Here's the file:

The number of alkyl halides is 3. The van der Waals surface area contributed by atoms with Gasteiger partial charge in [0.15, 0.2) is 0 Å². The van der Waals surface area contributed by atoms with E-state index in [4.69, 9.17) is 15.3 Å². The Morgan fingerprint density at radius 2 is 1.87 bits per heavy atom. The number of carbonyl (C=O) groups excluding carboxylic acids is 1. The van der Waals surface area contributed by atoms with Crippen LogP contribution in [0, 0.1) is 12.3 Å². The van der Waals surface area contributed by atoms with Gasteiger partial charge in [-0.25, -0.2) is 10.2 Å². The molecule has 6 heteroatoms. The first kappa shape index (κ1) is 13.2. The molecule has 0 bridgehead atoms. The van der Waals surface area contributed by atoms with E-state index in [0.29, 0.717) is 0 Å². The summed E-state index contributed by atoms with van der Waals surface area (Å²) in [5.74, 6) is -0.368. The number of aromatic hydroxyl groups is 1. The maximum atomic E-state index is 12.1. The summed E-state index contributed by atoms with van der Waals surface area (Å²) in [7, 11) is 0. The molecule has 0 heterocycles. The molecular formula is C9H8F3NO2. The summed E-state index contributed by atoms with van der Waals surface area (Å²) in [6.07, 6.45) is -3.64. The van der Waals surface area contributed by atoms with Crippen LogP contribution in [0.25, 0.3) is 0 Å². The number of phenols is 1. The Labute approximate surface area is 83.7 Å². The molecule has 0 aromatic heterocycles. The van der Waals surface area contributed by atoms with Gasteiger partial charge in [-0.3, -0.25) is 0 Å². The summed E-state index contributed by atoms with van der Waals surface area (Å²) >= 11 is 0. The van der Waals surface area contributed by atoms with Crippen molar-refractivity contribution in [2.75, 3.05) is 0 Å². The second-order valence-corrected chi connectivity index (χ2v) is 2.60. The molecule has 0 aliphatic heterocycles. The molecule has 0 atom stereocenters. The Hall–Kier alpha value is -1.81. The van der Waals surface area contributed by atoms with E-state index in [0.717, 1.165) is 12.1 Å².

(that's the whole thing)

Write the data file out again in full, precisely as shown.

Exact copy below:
The number of alkyl halides is 3. The van der Waals surface area contributed by atoms with Gasteiger partial charge in [0.15, 0.2) is 0 Å². The van der Waals surface area contributed by atoms with E-state index in [4.69, 9.17) is 15.3 Å². The Morgan fingerprint density at radius 2 is 1.87 bits per heavy atom. The number of carbonyl (C=O) groups excluding carboxylic acids is 1. The van der Waals surface area contributed by atoms with Crippen LogP contribution in [0, 0.1) is 12.3 Å². The van der Waals surface area contributed by atoms with Gasteiger partial charge in [-0.25, -0.2) is 10.2 Å². The molecule has 6 heteroatoms. The first kappa shape index (κ1) is 13.2. The molecule has 0 bridgehead atoms. The van der Waals surface area contributed by atoms with E-state index in [0.29, 0.717) is 0 Å². The summed E-state index contributed by atoms with van der Waals surface area (Å²) in [5.74, 6) is -0.368. The number of aromatic hydroxyl groups is 1. The maximum atomic E-state index is 12.1. The summed E-state index contributed by atoms with van der Waals surface area (Å²) in [7, 11) is 0. The molecule has 0 heterocycles. The molecular formula is C9H8F3NO2. The summed E-state index contributed by atoms with van der Waals surface area (Å²) in [6.07, 6.45) is -3.64. The van der Waals surface area contributed by atoms with Crippen LogP contribution in [0.25, 0.3) is 0 Å². The number of phenols is 1. The Labute approximate surface area is 83.7 Å². The molecule has 0 aromatic heterocycles. The van der Waals surface area contributed by atoms with Gasteiger partial charge in [-0.3, -0.25) is 0 Å². The summed E-state index contributed by atoms with van der Waals surface area (Å²) >= 11 is 0. The van der Waals surface area contributed by atoms with Crippen molar-refractivity contribution in [2.75, 3.05) is 0 Å². The second-order valence-corrected chi connectivity index (χ2v) is 2.60. The molecule has 0 aliphatic heterocycles. The molecule has 0 atom stereocenters. The Hall–Kier alpha value is -1.81. The van der Waals surface area contributed by atoms with E-state index in [0.717, 1.165) is 12.1 Å².